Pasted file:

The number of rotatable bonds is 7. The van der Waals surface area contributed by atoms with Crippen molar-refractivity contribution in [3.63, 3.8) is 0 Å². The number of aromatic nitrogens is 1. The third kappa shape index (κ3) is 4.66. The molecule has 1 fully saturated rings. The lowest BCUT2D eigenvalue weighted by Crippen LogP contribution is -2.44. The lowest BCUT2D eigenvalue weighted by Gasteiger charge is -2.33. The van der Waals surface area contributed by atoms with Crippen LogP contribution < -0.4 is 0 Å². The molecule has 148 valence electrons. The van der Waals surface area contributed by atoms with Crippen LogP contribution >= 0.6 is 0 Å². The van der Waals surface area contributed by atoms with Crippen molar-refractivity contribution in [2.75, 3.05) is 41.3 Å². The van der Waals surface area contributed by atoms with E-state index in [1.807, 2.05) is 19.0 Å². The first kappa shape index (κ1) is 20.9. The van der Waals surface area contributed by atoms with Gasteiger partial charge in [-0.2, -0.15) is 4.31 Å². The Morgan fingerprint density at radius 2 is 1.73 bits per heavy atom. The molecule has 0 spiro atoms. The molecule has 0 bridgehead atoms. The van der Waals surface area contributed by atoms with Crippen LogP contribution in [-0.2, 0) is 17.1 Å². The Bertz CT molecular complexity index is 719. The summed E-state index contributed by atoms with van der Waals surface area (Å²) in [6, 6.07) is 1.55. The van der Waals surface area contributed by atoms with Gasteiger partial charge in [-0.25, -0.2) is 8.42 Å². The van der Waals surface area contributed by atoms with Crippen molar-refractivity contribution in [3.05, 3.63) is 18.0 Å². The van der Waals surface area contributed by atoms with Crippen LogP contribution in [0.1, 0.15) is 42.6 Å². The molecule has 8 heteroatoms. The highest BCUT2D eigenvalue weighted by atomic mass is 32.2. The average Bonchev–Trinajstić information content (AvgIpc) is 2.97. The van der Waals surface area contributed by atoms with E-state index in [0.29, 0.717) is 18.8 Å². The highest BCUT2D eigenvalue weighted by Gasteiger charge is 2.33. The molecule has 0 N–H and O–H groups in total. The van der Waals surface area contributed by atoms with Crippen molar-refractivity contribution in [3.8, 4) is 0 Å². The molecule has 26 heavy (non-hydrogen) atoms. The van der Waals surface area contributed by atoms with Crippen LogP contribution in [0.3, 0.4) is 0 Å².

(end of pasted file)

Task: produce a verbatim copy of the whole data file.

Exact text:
The number of rotatable bonds is 7. The van der Waals surface area contributed by atoms with Crippen molar-refractivity contribution in [3.63, 3.8) is 0 Å². The number of aromatic nitrogens is 1. The third kappa shape index (κ3) is 4.66. The molecule has 1 fully saturated rings. The lowest BCUT2D eigenvalue weighted by Crippen LogP contribution is -2.44. The lowest BCUT2D eigenvalue weighted by Gasteiger charge is -2.33. The van der Waals surface area contributed by atoms with Crippen LogP contribution < -0.4 is 0 Å². The molecule has 148 valence electrons. The van der Waals surface area contributed by atoms with Crippen LogP contribution >= 0.6 is 0 Å². The van der Waals surface area contributed by atoms with Crippen molar-refractivity contribution in [2.75, 3.05) is 41.3 Å². The van der Waals surface area contributed by atoms with E-state index in [1.807, 2.05) is 19.0 Å². The first kappa shape index (κ1) is 20.9. The van der Waals surface area contributed by atoms with Gasteiger partial charge in [-0.2, -0.15) is 4.31 Å². The Morgan fingerprint density at radius 2 is 1.73 bits per heavy atom. The molecule has 0 spiro atoms. The molecule has 0 bridgehead atoms. The van der Waals surface area contributed by atoms with Crippen LogP contribution in [-0.2, 0) is 17.1 Å². The Bertz CT molecular complexity index is 719. The summed E-state index contributed by atoms with van der Waals surface area (Å²) in [6, 6.07) is 1.55. The van der Waals surface area contributed by atoms with Gasteiger partial charge in [-0.25, -0.2) is 8.42 Å². The van der Waals surface area contributed by atoms with Crippen molar-refractivity contribution in [3.05, 3.63) is 18.0 Å². The van der Waals surface area contributed by atoms with Crippen LogP contribution in [0.1, 0.15) is 42.6 Å². The molecule has 8 heteroatoms. The highest BCUT2D eigenvalue weighted by atomic mass is 32.2. The average Bonchev–Trinajstić information content (AvgIpc) is 2.97. The van der Waals surface area contributed by atoms with E-state index in [0.29, 0.717) is 18.8 Å². The highest BCUT2D eigenvalue weighted by Gasteiger charge is 2.33. The molecule has 0 N–H and O–H groups in total. The van der Waals surface area contributed by atoms with Crippen molar-refractivity contribution in [3.8, 4) is 0 Å². The molecule has 26 heavy (non-hydrogen) atoms. The van der Waals surface area contributed by atoms with Crippen LogP contribution in [0.3, 0.4) is 0 Å².